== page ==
Timing Is Everything
Events in Japan cast a long shadow
Austin Energy owns 16% of the nuclear power plant's two reactors, which have operated at Matagorda Bay since the late Eighties. NRG Energy owns 40% and is behind the proposal to double the site's number of reactors, in partnership with Toshiba. NRG hopes to bring the first reactor online in 2016. First, however, the project needs the license, which is dependent on last week's environmental impact statement as well as completion of a safety evaluation report and a ruling from the federal regulatory commission. NRG Energy also needs customers willing to buy the power. According to Juan Garza, NRG's president of advanced technology, "It's important to us that we get [power purchase agreements] ... to show the federal government that there is a market for what we're trying to do." Now, the crisis in Japan – where engineers at several reactors have been struggling to prevent nuclear meltdowns – could make that task difficult. As Reuters reported Monday, both Standard & Poor's and Moody's bond rating houses are now making gloomy predictions for U.S. nuclear projects like STP, suggesting they are at risk of rising costs, delays, and even cancellation.
While Austin Energy General Manager Larry Weis said Monday that the crisis in Japan is not affecting his outlook on STP specifically, he acknowledged it is a likely setback for the entire industry. NRG proposed last month that Austin Energy enter into a power purchase agreement for energy expected to eventually come from the new reactors. Such a contract would theoretically shield AE from unknowns by allowing it to pay a fixed price – particularly important given the energy utilities' rocky past with the South Texas Project, which for many years was plagued with cost overruns and delays. Over time, however, the nuclear power plant has become one of Austin Energy's lowest-cost resources, and as NRG officials point out, the plant was named one of "America's Safest Companies" last year. Garza also says that the new units – advanced boiling water reactors – would show vast improvements over the older ones because they'd feature the same modular design as four reactors already built within budget and on time in Japan.
According to NRG spokesman David Knox, none of those four reactors are among those making headlines right now; those units sit farther from the earthquake's epicenter and are younger, as well. Nonetheless, the events unfolding across the Pacific – the mass evacuation of residents around the affected power plants and the actions of those risking their lives to cool the reactors – make plain the dangers both of living near and of working in a nuclear plant. As pointed out over the weekend by Karen Hadden, executive director of the Sustainable Energy and Economic Development Coalition, "Any reactor can have a meltdown."
The SEED Coalition has joined with other environmental and public interest groups to oppose any Austin Energy involvement with the new reactors, citing both safety and financial concerns. The nuclear commission's Atomic Safety and Licensing Board has granted hearings on three of the SEED Coalition's contentions: "fire safety" (asking if the power plant can adequately manage a fire emergency); "co-location" (asking how an emergency at one reactor might affect three others); and "need for power" (the South Texas Project must explain the need for adding 2,700 megawatts of power when new building codes are likely to save nearly as much simply through energy efficiency). The first hearing is likely to take place this fall, says Hadden.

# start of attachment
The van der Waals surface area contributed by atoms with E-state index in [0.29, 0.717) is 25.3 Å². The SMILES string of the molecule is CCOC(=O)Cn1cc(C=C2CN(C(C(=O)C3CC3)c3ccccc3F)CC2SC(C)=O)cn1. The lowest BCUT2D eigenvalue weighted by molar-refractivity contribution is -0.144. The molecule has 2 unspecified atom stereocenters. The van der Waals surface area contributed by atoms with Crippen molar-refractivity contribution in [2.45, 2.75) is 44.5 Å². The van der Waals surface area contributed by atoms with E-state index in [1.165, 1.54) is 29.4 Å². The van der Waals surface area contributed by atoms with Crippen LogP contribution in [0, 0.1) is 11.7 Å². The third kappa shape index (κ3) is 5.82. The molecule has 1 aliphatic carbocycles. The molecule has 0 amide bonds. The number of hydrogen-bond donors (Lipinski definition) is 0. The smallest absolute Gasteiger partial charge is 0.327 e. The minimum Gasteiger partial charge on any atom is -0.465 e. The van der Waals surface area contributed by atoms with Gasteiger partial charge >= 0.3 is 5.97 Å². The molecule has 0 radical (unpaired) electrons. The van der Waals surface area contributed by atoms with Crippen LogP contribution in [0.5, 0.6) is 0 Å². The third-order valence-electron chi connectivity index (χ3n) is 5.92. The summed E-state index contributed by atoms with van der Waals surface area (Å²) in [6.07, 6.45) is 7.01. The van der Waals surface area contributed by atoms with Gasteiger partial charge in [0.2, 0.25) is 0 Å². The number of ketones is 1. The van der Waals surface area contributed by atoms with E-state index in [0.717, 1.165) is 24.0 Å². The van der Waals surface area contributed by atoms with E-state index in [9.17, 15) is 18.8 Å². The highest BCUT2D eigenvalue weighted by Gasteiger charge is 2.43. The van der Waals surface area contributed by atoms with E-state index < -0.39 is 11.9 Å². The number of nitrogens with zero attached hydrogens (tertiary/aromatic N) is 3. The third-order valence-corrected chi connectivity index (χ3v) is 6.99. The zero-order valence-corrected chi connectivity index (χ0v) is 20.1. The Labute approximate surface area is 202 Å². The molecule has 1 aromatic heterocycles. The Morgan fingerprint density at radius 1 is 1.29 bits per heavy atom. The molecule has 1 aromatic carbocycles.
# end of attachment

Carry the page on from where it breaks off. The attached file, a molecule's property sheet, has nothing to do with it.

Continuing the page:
The SEED Coalition is also opposing efforts to extend the operating licenses for the two existing reactors by 20 years (to 2047 and 2048, respectively), citing concerns about a cooling reservoir leak and tritium, a radioactive isotope, found in nearby wells and the Colorado River. The Nuclear Regulatory Commission is accepting public comment on the renewal through April 1. The licensing effort could also be yet another potential casualty of the events in Japan. According to a weekend statement from Moody's, "issuers that recently filed for a 20-year operating license extension with the NRC are likely to receive additional scrutiny."
While environmental concerns loom large in arguments against the South Texas Project, NRG cites environmental reasons in its favor. "To me, there's an element of emergency," says Garza, "in that it's an opportunity to build 2,700 megawatts of capacity that essentially are carbon-free." With Austin Energy's climate protection goals in mind, NRG has also offered to buy the utility's share of the coal-burning Fayette Power Project.
So far, AE isn't biting. While the utility remains open to a nuclear power purchasing agreement, says Weis, it simply isn't in the position to be "shopping" for baseload resources. With a goal of beginning construction in 2012, NRG officials have expressed hope of securing a deal with AE this summer. Weis, however, says the utility feels no such urgency. Right now, he says, Austin Energy is prioritizing its renewable energy goals, an effort made possible by the recent passage of an affordability forecast allowing the utility to move forward with its generation plan, several years in the making. "It's kind of a timing thing," says Weis. "We can't add all these things at the same time."
For more on the South Texas Project's license renewal, or to make comments, call the Nuclear Regulatory Commission at 301/415-6337 or see austinchronicle.com/s/?e=1162263.